Barriers to access to health services go beyond the lack of hospitals and doctors to implicate social and cultural dynamics. In other words, women struggle to access available resources due to the realities of poverty, racial discrimination, gender inequality and the criminalization of abortion.

Furthermore, women are vulnerable to complicated pregnancies through the practices of child marriage (and adolescent pregnancy), high fertility rates (which increases the potential for obstructed labour), patriarchal customs that make women’s health, nutrition and education unimportant and policies that fail to respect human rights.

The horrifying case of Shanti Devi

For example, in 2010 in India, a woman named Shanti Devi was denied medical care, to which she was formally entitled through the Indian Constitution, because she was from an “untouchable” group and pregnant with her third child.

India maintains both official and unofficial elements of a two-child policy in accordance with its population-control objectives.

She was turned away from the hospital and died in a ditch. Her death sparked global outrage and a court case that assigned responsibility to the Indian government and provided a clear definition of the right to maternal health.

Shanti Devi’s status as Dalit and racialized conspired to further increase her chances of maternal death. This case demonstrates the paradox of India, a country that is both economically strong and technologically advanced but also plagued by poverty and inequality.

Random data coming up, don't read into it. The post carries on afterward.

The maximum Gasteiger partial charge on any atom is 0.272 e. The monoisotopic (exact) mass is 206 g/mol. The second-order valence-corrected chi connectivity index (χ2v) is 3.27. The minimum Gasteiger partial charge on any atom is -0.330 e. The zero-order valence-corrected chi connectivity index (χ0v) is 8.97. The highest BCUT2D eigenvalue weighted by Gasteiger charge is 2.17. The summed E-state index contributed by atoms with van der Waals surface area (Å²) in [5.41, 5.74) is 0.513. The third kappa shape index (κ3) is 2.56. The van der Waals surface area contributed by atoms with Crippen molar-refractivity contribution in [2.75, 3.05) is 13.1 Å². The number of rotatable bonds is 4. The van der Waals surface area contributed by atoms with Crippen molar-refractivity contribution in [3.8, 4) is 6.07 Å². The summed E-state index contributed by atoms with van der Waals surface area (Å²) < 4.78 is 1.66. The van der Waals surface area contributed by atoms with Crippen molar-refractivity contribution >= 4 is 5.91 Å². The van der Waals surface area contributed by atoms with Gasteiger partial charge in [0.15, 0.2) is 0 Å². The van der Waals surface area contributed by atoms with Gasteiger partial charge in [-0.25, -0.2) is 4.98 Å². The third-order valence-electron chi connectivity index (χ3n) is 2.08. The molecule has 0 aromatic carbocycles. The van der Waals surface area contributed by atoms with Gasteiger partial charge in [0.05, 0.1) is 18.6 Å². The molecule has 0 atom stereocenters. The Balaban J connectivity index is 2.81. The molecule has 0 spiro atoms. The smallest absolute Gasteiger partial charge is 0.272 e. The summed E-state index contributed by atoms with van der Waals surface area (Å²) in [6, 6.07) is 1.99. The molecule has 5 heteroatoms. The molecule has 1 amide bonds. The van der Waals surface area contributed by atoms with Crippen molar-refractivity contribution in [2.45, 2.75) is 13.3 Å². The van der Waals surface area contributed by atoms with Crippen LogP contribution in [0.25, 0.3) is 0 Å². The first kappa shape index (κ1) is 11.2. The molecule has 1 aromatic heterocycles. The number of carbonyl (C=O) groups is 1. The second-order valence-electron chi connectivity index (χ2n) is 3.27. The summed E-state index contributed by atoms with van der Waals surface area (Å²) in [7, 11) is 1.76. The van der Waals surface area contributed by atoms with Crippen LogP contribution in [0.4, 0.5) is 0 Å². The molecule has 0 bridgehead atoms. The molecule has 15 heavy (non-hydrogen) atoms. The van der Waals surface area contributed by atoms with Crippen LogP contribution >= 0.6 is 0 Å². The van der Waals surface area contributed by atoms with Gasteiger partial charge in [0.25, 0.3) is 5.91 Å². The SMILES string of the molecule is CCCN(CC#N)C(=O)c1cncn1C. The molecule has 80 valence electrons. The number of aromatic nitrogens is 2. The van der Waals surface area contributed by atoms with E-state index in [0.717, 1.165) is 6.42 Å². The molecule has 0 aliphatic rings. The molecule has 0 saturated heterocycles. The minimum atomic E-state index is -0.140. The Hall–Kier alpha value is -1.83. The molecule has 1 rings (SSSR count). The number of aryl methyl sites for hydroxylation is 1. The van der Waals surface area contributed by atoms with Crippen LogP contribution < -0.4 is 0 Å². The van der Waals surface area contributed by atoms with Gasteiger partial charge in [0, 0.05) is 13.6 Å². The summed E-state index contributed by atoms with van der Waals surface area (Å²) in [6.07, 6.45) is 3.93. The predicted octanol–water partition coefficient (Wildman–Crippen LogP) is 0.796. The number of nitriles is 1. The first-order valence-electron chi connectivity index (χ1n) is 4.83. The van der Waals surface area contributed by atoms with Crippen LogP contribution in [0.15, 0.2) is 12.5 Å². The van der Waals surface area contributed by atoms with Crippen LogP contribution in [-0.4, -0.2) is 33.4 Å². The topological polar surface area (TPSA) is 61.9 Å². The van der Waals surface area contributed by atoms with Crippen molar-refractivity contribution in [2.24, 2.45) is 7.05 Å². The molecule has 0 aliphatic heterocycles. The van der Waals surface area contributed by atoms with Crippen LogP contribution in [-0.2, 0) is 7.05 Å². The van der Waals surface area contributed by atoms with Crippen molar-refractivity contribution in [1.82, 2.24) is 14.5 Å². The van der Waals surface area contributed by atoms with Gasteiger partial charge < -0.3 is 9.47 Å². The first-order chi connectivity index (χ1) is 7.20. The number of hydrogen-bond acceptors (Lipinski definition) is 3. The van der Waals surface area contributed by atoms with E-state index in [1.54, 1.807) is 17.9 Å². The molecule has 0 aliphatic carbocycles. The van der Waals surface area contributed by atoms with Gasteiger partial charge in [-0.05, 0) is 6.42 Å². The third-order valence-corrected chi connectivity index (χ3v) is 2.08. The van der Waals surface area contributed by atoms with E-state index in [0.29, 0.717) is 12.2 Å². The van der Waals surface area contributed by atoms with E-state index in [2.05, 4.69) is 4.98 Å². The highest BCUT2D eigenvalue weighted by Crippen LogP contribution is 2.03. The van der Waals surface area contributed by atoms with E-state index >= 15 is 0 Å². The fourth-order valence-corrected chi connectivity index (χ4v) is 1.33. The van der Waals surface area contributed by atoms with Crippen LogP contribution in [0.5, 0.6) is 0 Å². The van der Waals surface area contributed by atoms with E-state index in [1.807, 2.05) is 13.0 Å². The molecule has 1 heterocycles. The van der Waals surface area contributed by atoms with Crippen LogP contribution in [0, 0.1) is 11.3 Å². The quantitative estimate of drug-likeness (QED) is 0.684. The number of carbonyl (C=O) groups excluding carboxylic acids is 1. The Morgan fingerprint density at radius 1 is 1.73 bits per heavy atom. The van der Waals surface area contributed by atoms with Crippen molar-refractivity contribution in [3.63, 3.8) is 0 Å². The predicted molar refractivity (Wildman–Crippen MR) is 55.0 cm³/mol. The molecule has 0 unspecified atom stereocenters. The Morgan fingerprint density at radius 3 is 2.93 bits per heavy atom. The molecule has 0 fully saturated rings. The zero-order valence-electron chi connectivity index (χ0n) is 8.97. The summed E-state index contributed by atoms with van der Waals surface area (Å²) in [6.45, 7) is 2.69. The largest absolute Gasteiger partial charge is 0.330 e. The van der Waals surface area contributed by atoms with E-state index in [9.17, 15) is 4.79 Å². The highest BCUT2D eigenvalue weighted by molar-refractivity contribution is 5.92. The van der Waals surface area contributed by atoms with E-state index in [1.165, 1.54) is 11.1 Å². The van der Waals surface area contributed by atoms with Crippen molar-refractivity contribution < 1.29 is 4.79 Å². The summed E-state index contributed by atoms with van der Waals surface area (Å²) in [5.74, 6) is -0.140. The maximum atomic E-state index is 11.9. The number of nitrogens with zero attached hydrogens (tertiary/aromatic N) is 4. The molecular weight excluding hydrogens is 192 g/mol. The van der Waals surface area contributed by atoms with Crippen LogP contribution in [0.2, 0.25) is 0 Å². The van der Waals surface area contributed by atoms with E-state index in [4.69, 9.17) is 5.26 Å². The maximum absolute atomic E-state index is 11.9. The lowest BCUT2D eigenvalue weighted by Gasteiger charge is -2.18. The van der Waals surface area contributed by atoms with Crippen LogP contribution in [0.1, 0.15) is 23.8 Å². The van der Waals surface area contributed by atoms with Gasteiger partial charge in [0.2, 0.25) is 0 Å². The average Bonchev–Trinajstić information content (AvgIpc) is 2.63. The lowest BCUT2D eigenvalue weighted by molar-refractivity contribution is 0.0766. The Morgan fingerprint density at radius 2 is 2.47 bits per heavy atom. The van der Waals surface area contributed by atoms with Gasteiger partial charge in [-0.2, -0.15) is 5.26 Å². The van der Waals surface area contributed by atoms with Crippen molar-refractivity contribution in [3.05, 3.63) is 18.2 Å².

India’s overall MMR is 174, which is lower than regional and country classification standards. However, in some areas of the country, the MMR is as high as 300, according to India’s own estimates.

The problem of inequality for different populations in India persists, although in all regions and among all populations in that country, MMRs are declining.

Maternal death rates rise in North America

Unfortunately, this is not the case in North America, where MMRs have increased in recent years. In Canada, maternal death rates went from six in 1990 to 12 in 2010, likely due to an increase in caesarean sections, IVF births, older mothers and other health conditions.

In 2015, the MMR had returned to seven, although the maternal health crisis has not abated, as there is evidence that death rates for Indigenous women are disproportionately high.

In the United States, maternal death rates vary according to place and social status and are getting worse, not better. While maternal death rates have been declining around the world in most countries, they have been rising steadily in the U.S.